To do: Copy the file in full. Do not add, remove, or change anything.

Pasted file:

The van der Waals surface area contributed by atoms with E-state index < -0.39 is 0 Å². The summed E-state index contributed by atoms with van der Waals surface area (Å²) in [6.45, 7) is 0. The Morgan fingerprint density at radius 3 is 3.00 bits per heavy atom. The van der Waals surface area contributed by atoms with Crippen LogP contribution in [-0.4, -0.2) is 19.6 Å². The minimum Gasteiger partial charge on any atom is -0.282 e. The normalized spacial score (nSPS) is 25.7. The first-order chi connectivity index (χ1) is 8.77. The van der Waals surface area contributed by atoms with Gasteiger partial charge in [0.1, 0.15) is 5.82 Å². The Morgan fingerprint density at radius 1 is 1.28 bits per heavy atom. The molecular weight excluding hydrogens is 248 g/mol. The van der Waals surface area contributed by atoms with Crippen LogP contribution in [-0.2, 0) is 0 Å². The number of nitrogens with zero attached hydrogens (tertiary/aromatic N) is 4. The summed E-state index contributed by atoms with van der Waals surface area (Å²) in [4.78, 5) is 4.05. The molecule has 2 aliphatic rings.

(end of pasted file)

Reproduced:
The van der Waals surface area contributed by atoms with E-state index < -0.39 is 0 Å². The summed E-state index contributed by atoms with van der Waals surface area (Å²) in [6.45, 7) is 0. The Morgan fingerprint density at radius 3 is 3.00 bits per heavy atom. The van der Waals surface area contributed by atoms with Crippen LogP contribution in [-0.4, -0.2) is 19.6 Å². The minimum Gasteiger partial charge on any atom is -0.282 e. The normalized spacial score (nSPS) is 25.7. The first-order chi connectivity index (χ1) is 8.77. The van der Waals surface area contributed by atoms with Gasteiger partial charge in [0.1, 0.15) is 5.82 Å². The Morgan fingerprint density at radius 1 is 1.28 bits per heavy atom. The molecular weight excluding hydrogens is 248 g/mol. The van der Waals surface area contributed by atoms with Crippen LogP contribution in [-0.2, 0) is 0 Å². The number of nitrogens with zero attached hydrogens (tertiary/aromatic N) is 4. The summed E-state index contributed by atoms with van der Waals surface area (Å²) in [4.78, 5) is 4.05. The molecule has 2 aliphatic rings.